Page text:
Tulane baseball players erupt upon seeing they’re the No. 3 seed at the Baton Rouge regional _lowres

Advocate staff photo by A.J. SISCO -- Tulane baseball head coach David Pierce speaks to the media after it was announced on Monday, May 25, 2015, that the Green Wave has been invited to the NCAA baseball regionals in Baton Rouge.

The Glazer Family Club at Tulane’s Yulman Stadium was the scene Monday of something it had never witnessed before: an NCAA baseball tournament selection show watching party.

Being that the facility has been open for less than a year, it’s pretty obvious that had to be the case.

But it had been seven long years since the Green Wave coaches, players and fans had reason to gather anywhere in anticipation of hearing their school’s name revealed on the big board.

Small wonder the team, along with everyone else present, let out a roar that could have been heard upriver where the Wave will meet UNC-Wilmington on Friday in the opening round of the Baton Rouge regional.

And while at one time just getting into the NCAA tournament was far from the minimal expectation for Tulane baseball, it did mark a significant level of accomplishment under first-year coach David Pierce.

Pierce’s hiring came after the painful but necessary parting of the ways with Rick Jones, who had to step down due to medical reasons after 21 seasons. Few in the coaching professional get to choose the time when it ends, even deserving ones like Jones. But bringing in Pierce marked a significant change in the school’s hiring practices when it came to coaches.

Instead of settling for who could be afforded — or who would take on a probable losing scenario — Athletic Director Rick Dickson went out and got a person with the ideal résumé: nine years as a top assistant to Wayne Graham at Rice, plus three years of running his own shop at Sam Houston State, where his teams earned three straight at-large bids.

That’s not easy to do out of the Southland Conference, but Pierce’s experience in scheduling led him to do something that probably made the difference in Tulane getting in: an upgrading of opponents that eliminated all but UNO from those with RPIs under 200.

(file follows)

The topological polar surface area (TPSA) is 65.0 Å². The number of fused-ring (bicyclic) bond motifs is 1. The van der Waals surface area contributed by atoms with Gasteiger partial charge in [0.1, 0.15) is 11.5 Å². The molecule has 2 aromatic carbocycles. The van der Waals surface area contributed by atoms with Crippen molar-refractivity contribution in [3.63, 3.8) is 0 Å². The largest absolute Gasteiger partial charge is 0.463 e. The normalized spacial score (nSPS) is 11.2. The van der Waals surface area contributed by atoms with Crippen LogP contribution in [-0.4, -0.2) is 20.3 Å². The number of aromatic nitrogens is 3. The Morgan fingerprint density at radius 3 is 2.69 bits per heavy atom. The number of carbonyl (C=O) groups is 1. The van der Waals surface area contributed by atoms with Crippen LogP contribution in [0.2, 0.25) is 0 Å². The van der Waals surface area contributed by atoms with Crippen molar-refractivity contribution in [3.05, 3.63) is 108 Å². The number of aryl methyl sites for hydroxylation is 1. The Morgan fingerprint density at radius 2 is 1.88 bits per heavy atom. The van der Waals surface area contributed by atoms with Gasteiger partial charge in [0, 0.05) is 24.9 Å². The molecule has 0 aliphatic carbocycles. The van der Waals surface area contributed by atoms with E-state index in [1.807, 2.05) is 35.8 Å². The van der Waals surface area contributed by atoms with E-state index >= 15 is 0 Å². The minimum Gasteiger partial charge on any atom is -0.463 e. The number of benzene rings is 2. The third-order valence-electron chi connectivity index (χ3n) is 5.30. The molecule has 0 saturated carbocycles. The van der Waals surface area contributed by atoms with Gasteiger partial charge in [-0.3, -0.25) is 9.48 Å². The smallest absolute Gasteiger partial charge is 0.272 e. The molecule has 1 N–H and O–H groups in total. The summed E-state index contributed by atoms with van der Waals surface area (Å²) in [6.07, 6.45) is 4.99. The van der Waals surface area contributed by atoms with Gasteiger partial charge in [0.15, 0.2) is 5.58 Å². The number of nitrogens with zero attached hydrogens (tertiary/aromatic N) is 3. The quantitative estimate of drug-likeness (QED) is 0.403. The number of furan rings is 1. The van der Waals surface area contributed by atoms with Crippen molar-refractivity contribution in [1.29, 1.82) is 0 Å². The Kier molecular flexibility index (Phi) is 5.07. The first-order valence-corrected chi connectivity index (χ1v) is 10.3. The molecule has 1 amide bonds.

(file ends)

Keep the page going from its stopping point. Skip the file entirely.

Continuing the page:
The result: Tulane made the tournament at 34-23, the lowest winning percentage in the Wave’s 20 NCAA appearances.

Squeezing out that many victories from a roster made up of holdovers from last year’s 23-29 team plus an incoming class recruited entirely by the previous staff wasn’t easy.

The Wave hit only .252, seventh in the eight-team American Athletic Conference. But that was up from .226 a year ago.

And if 4.3 runs per game, also seventh in the AAC, doesn’t sound like much, consider that a year ago it was 3.3.

That shows that somebody’s in the dugout who, out of necessity, knows how to win the close ones (9-4 in one-run games) and has his players believing in him because of the much-needed positive energy Pierce and his staff brought to the program.

It’s remindful of 1994, when Jones replaced Joe Brockhoff after a losing season and got the Wave to a regional — kickstarting his long, and until the last few years, successful run that ended with his only losing season.

That’s no guarantee that the Wave will again reach the success level it did under Jones. But the program is much better shape than it was.

So, Pierce is a keeper.

And with the Baylor job coming open Sunday with the firing of Steve Smith, Dickson would do well to consider a contract extension for a coach who had never lived anywhere outside of Texas until this season.

But listening to Pierce on Monday, it seems he has no intention of leaving anytime soon. In fact, he went out of his way to thank the administration for delivering the support that was promised him.

That’s significant, because if Tulane is to compete in the AAC, it can’t skimp by. That’s a commitment that was made even before the then-Big East extended its unexpected invitation in 2012, starting with the going forward with the football stadium.

Comparatively speaking to recent results, the Wave’s first year in the league has been a good one. Along with baseball’s return to the NCAA regionals, women’s basketball made its first tournament appearance since 2010.

Men’s basketball took a step back, record-wise, but the Wave was certainly competitive in a much-better league than Conference USA had become. And the vastly increased TV exposure is given much of the credit for the best recruiting class in years.

Tulane didn’t win any championships in the other sports, but neither was the Wave awful in any, save volleyball.

Of course, there’s football. The record regressed from 7-6 to 3-9, but that was expected.

There are a lot of questions about the program entering Curtis Johnson’s fourth season. They need to be answered positively — and we’re talking bowl eligibility — or the Yulman Stadium seats will be as empty as they were during Monday’s baseball announcement.

Otherwise, we’ll see just how serious Tulane is about accountability. Because in the long run, nothing matters but football.

Monday, though, was baseball’s day, and it was a good one. And so should it be this weekend.

The fans will get a chance to show their support in far more numbers than would have been the case if the team had been sent elsewhere. That’s also good for the program.

Barring something decidedly unexpected, the Wave won’t make it past the regional round.

But considering how long it had been since Tulane had gotten just this far — and that it’s been 10 years since the No. 1-rated Wave last went to Omaha — that’s something worth celebrating.

Editor's note: This story was changed May 26 to note Tulane and former coach Rick Jones parted ways last season because of medical reasons.